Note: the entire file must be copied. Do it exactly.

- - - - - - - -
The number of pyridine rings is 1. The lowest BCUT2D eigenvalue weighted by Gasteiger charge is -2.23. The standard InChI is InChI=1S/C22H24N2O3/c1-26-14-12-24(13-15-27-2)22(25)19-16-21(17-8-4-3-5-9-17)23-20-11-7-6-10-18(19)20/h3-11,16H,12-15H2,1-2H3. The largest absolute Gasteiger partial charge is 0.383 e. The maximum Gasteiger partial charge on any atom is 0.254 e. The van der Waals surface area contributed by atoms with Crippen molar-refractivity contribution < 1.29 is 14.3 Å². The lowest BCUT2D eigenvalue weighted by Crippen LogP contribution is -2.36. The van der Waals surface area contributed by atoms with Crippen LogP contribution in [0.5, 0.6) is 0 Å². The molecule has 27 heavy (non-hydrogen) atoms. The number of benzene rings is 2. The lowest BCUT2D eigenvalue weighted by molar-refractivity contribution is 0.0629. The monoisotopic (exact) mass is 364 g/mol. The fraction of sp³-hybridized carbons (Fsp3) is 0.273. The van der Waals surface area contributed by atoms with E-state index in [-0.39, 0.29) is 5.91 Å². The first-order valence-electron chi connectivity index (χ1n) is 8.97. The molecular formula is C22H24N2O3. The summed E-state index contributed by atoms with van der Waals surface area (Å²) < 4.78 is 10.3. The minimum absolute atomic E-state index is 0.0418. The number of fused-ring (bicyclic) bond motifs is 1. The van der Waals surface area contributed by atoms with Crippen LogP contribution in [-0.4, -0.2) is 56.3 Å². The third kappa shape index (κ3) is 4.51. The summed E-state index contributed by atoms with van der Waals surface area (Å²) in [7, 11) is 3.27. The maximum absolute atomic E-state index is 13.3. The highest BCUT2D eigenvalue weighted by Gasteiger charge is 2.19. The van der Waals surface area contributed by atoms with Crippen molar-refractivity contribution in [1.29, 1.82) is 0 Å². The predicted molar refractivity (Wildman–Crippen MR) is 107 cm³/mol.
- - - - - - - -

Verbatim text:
The number of pyridine rings is 1. The lowest BCUT2D eigenvalue weighted by Gasteiger charge is -2.23. The standard InChI is InChI=1S/C22H24N2O3/c1-26-14-12-24(13-15-27-2)22(25)19-16-21(17-8-4-3-5-9-17)23-20-11-7-6-10-18(19)20/h3-11,16H,12-15H2,1-2H3. The largest absolute Gasteiger partial charge is 0.383 e. The maximum Gasteiger partial charge on any atom is 0.254 e. The van der Waals surface area contributed by atoms with Crippen molar-refractivity contribution < 1.29 is 14.3 Å². The lowest BCUT2D eigenvalue weighted by Crippen LogP contribution is -2.36. The van der Waals surface area contributed by atoms with Crippen LogP contribution in [0.5, 0.6) is 0 Å². The molecule has 27 heavy (non-hydrogen) atoms. The number of benzene rings is 2. The lowest BCUT2D eigenvalue weighted by molar-refractivity contribution is 0.0629. The monoisotopic (exact) mass is 364 g/mol. The fraction of sp³-hybridized carbons (Fsp3) is 0.273. The van der Waals surface area contributed by atoms with E-state index in [-0.39, 0.29) is 5.91 Å². The first-order valence-electron chi connectivity index (χ1n) is 8.97. The molecular formula is C22H24N2O3. The summed E-state index contributed by atoms with van der Waals surface area (Å²) < 4.78 is 10.3. The minimum absolute atomic E-state index is 0.0418. The number of fused-ring (bicyclic) bond motifs is 1. The van der Waals surface area contributed by atoms with Crippen LogP contribution in [-0.4, -0.2) is 56.3 Å². The third kappa shape index (κ3) is 4.51. The summed E-state index contributed by atoms with van der Waals surface area (Å²) in [7, 11) is 3.27. The maximum absolute atomic E-state index is 13.3. The highest BCUT2D eigenvalue weighted by Gasteiger charge is 2.19. The van der Waals surface area contributed by atoms with Crippen molar-refractivity contribution in [1.29, 1.82) is 0 Å². The predicted molar refractivity (Wildman–Crippen MR) is 107 cm³/mol.